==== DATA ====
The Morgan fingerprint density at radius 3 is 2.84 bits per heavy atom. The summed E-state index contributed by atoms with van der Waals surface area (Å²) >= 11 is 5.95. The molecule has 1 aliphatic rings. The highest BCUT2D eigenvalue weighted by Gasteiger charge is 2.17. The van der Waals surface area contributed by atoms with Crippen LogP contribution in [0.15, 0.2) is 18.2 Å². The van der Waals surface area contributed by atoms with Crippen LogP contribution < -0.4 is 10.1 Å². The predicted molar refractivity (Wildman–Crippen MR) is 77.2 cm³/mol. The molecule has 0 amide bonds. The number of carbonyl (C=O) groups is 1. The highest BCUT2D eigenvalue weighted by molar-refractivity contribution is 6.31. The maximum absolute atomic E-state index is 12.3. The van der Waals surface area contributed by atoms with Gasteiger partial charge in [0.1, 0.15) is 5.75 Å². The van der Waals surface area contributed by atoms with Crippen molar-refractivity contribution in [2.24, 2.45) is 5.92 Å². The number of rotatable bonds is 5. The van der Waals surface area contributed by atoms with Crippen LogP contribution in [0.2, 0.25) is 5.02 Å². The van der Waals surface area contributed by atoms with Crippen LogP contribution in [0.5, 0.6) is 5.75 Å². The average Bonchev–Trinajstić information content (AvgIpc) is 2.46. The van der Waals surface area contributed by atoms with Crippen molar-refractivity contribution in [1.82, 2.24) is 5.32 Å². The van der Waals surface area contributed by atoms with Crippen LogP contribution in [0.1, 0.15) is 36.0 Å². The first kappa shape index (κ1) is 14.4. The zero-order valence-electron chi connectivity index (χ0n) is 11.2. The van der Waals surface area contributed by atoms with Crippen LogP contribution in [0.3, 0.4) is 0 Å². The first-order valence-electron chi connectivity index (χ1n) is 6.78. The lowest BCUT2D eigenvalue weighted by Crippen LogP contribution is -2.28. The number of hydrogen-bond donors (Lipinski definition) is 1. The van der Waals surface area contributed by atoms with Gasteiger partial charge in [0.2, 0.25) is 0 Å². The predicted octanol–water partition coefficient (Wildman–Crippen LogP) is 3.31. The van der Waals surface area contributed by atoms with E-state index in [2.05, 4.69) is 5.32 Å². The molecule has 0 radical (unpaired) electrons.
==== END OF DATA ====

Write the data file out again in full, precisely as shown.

The Morgan fingerprint density at radius 3 is 2.84 bits per heavy atom. The summed E-state index contributed by atoms with van der Waals surface area (Å²) >= 11 is 5.95. The molecule has 1 aliphatic rings. The highest BCUT2D eigenvalue weighted by Gasteiger charge is 2.17. The van der Waals surface area contributed by atoms with Crippen LogP contribution in [0.15, 0.2) is 18.2 Å². The van der Waals surface area contributed by atoms with Crippen LogP contribution < -0.4 is 10.1 Å². The predicted molar refractivity (Wildman–Crippen MR) is 77.2 cm³/mol. The molecule has 0 amide bonds. The number of carbonyl (C=O) groups is 1. The highest BCUT2D eigenvalue weighted by molar-refractivity contribution is 6.31. The maximum absolute atomic E-state index is 12.3. The van der Waals surface area contributed by atoms with Gasteiger partial charge in [0.1, 0.15) is 5.75 Å². The van der Waals surface area contributed by atoms with Crippen molar-refractivity contribution in [2.24, 2.45) is 5.92 Å². The number of rotatable bonds is 5. The van der Waals surface area contributed by atoms with Crippen LogP contribution in [0.2, 0.25) is 5.02 Å². The van der Waals surface area contributed by atoms with Crippen LogP contribution in [0.5, 0.6) is 5.75 Å². The average Bonchev–Trinajstić information content (AvgIpc) is 2.46. The van der Waals surface area contributed by atoms with Crippen molar-refractivity contribution in [1.82, 2.24) is 5.32 Å². The van der Waals surface area contributed by atoms with Crippen LogP contribution in [0.1, 0.15) is 36.0 Å². The first kappa shape index (κ1) is 14.4. The zero-order valence-electron chi connectivity index (χ0n) is 11.2. The van der Waals surface area contributed by atoms with Crippen LogP contribution in [0.3, 0.4) is 0 Å². The first-order valence-electron chi connectivity index (χ1n) is 6.78. The lowest BCUT2D eigenvalue weighted by Crippen LogP contribution is -2.28. The number of hydrogen-bond donors (Lipinski definition) is 1. The van der Waals surface area contributed by atoms with Gasteiger partial charge in [0.2, 0.25) is 0 Å². The predicted octanol–water partition coefficient (Wildman–Crippen LogP) is 3.31. The van der Waals surface area contributed by atoms with E-state index in [2.05, 4.69) is 5.32 Å². The molecule has 0 radical (unpaired) electrons.